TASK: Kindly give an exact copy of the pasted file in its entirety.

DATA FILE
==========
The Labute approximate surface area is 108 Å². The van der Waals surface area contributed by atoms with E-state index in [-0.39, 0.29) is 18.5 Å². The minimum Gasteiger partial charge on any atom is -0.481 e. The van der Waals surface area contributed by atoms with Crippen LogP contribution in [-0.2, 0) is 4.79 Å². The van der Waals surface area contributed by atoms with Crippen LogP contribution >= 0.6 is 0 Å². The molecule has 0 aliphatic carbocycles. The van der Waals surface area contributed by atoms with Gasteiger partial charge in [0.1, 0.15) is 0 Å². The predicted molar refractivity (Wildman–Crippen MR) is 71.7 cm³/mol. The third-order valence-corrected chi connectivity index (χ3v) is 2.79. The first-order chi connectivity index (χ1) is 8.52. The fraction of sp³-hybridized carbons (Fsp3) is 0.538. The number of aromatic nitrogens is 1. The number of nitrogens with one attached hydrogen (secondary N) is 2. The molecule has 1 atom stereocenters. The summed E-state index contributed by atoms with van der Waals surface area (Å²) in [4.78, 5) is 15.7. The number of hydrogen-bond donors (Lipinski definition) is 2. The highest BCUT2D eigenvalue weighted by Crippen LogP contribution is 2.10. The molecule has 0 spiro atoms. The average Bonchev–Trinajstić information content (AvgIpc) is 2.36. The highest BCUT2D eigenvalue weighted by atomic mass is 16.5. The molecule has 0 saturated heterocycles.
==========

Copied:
The Labute approximate surface area is 108 Å². The van der Waals surface area contributed by atoms with E-state index in [-0.39, 0.29) is 18.5 Å². The minimum Gasteiger partial charge on any atom is -0.481 e. The van der Waals surface area contributed by atoms with Crippen LogP contribution in [-0.2, 0) is 4.79 Å². The van der Waals surface area contributed by atoms with Crippen LogP contribution >= 0.6 is 0 Å². The molecule has 0 aliphatic carbocycles. The van der Waals surface area contributed by atoms with Gasteiger partial charge in [0.1, 0.15) is 0 Å². The predicted molar refractivity (Wildman–Crippen MR) is 71.7 cm³/mol. The third-order valence-corrected chi connectivity index (χ3v) is 2.79. The first-order chi connectivity index (χ1) is 8.52. The fraction of sp³-hybridized carbons (Fsp3) is 0.538. The number of aromatic nitrogens is 1. The number of nitrogens with one attached hydrogen (secondary N) is 2. The molecule has 1 atom stereocenters. The summed E-state index contributed by atoms with van der Waals surface area (Å²) in [4.78, 5) is 15.7. The number of hydrogen-bond donors (Lipinski definition) is 2. The highest BCUT2D eigenvalue weighted by Crippen LogP contribution is 2.10. The molecule has 0 spiro atoms. The average Bonchev–Trinajstić information content (AvgIpc) is 2.36. The highest BCUT2D eigenvalue weighted by atomic mass is 16.5. The molecule has 0 saturated heterocycles.